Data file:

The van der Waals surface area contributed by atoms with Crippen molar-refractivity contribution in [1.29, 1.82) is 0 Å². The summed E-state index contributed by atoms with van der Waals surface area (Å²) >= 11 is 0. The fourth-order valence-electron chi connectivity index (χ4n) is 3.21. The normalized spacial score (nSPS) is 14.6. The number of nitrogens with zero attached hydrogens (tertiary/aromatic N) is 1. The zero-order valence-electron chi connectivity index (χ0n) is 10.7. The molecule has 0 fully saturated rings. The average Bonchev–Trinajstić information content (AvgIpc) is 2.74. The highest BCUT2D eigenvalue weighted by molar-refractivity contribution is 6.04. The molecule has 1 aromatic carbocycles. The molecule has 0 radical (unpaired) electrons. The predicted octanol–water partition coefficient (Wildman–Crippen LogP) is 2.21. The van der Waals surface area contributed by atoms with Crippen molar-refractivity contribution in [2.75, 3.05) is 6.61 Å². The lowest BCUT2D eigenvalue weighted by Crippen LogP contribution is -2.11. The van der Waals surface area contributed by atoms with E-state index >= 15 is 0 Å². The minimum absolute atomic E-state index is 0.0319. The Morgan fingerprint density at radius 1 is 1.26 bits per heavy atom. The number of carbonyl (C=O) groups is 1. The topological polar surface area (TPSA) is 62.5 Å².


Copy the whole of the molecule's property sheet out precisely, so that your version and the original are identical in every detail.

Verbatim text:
The van der Waals surface area contributed by atoms with Crippen molar-refractivity contribution in [1.29, 1.82) is 0 Å². The summed E-state index contributed by atoms with van der Waals surface area (Å²) >= 11 is 0. The fourth-order valence-electron chi connectivity index (χ4n) is 3.21. The normalized spacial score (nSPS) is 14.6. The number of nitrogens with zero attached hydrogens (tertiary/aromatic N) is 1. The zero-order valence-electron chi connectivity index (χ0n) is 10.7. The molecule has 0 fully saturated rings. The average Bonchev–Trinajstić information content (AvgIpc) is 2.74. The highest BCUT2D eigenvalue weighted by molar-refractivity contribution is 6.04. The molecule has 1 aromatic carbocycles. The molecule has 0 radical (unpaired) electrons. The predicted octanol–water partition coefficient (Wildman–Crippen LogP) is 2.21. The van der Waals surface area contributed by atoms with Crippen molar-refractivity contribution in [2.75, 3.05) is 6.61 Å². The lowest BCUT2D eigenvalue weighted by Crippen LogP contribution is -2.11. The van der Waals surface area contributed by atoms with E-state index >= 15 is 0 Å². The minimum absolute atomic E-state index is 0.0319. The Morgan fingerprint density at radius 1 is 1.26 bits per heavy atom. The number of carbonyl (C=O) groups is 1. The topological polar surface area (TPSA) is 62.5 Å².